Vuze Torrent Client Condemns Piracy, Says It’s Stealing

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Vuze, one of the most-used BitTorrent clients with millions of active users, is speaking out against piracy. The team behind the popular file-sharing software is urging their users not to "steal" from rightsholders. In addition, they encourage people to consider reporting illegal behavior.

piracy-crimeFollowing in the footsteps of the makers of uTorrent, the Vuze team is now taking a stand against piracy.

The California-based company says it will focus more on highlighting legal content through social media and other outlets. Vuze emphasizes that its technology is completely legal, but wants its users to understand that sharing files without permission of copyright holders isn’t.

“Although torrents themselves are a legitimate way to share files, understanding the rights of copyright holders and what content they have or have not authorized for free distribution is the core to understanding the difference between it being legal or illegal to share or distribute content using Vuze,” the company notes.

“Remember, if you use Vuze torrent client software for P2P file sharing then use it responsibly. Be aware of illegal torrents and avoid downloading them. Don’t infringe copyright,” Vuze adds.

This position is sensible for a technology company to take. Also, Vuze does highlight that copyright is a complex issue, and that there are ongoing discussions with varying positions. The bottom-line according to Vuze, however, is that downloading something without the permission of the owners is stealing.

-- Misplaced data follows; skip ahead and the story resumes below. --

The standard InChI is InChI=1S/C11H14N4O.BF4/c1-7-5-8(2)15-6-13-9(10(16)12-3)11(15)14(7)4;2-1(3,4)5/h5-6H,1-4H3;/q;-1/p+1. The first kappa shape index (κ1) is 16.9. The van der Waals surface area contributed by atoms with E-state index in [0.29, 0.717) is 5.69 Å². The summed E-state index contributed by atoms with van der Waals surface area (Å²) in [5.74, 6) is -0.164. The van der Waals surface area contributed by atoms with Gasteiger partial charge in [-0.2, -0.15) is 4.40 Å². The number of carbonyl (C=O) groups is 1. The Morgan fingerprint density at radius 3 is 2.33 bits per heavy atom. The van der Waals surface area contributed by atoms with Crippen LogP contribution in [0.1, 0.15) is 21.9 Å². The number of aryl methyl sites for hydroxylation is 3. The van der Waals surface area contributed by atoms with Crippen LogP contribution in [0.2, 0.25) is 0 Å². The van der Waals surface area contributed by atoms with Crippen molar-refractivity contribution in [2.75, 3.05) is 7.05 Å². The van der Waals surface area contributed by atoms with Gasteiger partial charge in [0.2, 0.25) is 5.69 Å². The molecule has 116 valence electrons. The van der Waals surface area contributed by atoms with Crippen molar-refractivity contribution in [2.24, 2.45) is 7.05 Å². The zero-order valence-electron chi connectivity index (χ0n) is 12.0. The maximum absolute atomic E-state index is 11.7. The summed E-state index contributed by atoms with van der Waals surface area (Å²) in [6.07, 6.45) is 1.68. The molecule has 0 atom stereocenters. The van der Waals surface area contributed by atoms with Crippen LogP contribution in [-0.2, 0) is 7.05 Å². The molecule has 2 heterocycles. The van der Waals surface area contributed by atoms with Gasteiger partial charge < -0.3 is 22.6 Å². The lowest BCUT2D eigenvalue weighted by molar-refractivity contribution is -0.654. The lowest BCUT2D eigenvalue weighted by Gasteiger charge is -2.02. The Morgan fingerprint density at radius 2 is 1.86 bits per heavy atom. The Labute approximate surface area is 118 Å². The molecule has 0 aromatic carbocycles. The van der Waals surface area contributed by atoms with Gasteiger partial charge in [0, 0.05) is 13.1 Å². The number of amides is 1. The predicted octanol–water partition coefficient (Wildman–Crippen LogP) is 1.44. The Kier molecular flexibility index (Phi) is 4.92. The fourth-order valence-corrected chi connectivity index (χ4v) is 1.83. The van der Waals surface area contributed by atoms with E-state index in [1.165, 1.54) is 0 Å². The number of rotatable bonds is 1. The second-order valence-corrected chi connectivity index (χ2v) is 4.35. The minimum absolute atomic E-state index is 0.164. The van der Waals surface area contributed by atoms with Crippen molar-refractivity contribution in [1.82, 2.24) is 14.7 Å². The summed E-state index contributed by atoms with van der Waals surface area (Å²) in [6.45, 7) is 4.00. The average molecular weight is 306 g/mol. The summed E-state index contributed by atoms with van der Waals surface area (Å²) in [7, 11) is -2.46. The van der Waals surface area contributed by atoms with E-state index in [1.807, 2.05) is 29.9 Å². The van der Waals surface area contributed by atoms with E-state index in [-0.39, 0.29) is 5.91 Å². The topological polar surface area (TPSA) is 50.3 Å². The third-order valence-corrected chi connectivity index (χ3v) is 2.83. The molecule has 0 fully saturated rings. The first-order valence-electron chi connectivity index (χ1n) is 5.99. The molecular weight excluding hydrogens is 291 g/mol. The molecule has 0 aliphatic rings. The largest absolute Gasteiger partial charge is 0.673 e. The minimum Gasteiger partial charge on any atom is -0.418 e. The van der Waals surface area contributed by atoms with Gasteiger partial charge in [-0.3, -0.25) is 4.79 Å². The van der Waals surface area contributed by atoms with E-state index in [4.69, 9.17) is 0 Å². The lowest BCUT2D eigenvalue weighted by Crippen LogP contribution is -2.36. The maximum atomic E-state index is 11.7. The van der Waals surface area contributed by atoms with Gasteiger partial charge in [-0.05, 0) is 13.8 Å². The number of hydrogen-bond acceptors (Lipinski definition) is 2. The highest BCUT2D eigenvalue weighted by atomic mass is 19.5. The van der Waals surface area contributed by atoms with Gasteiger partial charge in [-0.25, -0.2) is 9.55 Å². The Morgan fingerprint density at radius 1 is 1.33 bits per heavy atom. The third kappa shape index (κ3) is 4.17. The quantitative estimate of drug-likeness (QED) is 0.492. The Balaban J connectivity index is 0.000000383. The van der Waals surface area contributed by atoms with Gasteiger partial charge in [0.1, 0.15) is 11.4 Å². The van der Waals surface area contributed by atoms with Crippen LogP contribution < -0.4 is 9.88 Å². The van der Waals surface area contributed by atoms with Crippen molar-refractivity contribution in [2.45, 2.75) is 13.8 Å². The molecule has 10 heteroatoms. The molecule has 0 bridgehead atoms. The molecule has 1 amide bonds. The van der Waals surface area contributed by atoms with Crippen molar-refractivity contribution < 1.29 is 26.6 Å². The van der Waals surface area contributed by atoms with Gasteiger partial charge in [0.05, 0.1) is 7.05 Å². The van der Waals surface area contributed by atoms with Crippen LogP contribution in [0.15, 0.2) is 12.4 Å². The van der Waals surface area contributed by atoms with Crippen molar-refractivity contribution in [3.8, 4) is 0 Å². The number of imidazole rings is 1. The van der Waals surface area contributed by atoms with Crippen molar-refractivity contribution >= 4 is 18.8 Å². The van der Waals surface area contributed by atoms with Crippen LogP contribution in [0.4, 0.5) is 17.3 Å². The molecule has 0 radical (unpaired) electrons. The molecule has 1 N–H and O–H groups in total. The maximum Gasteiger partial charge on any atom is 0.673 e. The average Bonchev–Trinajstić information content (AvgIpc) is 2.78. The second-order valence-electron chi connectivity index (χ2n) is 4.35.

“Now we can get into all sorts of political, social and even religious discussions on this topic, but right now as the laws exist in most places downloading and sharing content without the authorization of the rights-holder is stealing, and even if one copy was purchased, passing digital copies around via P2P is still illegal, sometimes criminally so.”

piracy-is-not-theft“Sharing and downloading infringing MP3s and MPEGs is virtually the same as swiping from a brick-and-mortar,” Vuze adds.

The “stealing” mention is a touchy subject. Many people, including scholars and a U.S. federal court, believe that this term should be avoided when talking about piracy.

Even the MPAA’s Chris Dodd agreed on this. “We’re on the wrong track if we describe this as thievery,” Dodd said two years ago, although the MPAA still uses the term today.

Vuze, however, doesn’t avoid this type of strong language. The company wants to make it clear that piracy is not allowed. In fact, the company encourages its users to follow suit, and “consider reporting illegal content infractions.”

Aside from the promise to highlight legal content on its blog, they also provide some tips for users to spot infringing content. Vuze hopes that with these guidelines, users will be able to steer away from any illegal behavior.

“We want to again stress that we respect the rights of copyright holders, and hope and expect that you do too,” Vuze concludes.

Whether that’s going to happen remains to be seen. Several studies have shown that more than 90% of all public transfers via BitTorrent are copyright infringing, and it will be hard to flip these numbers around.

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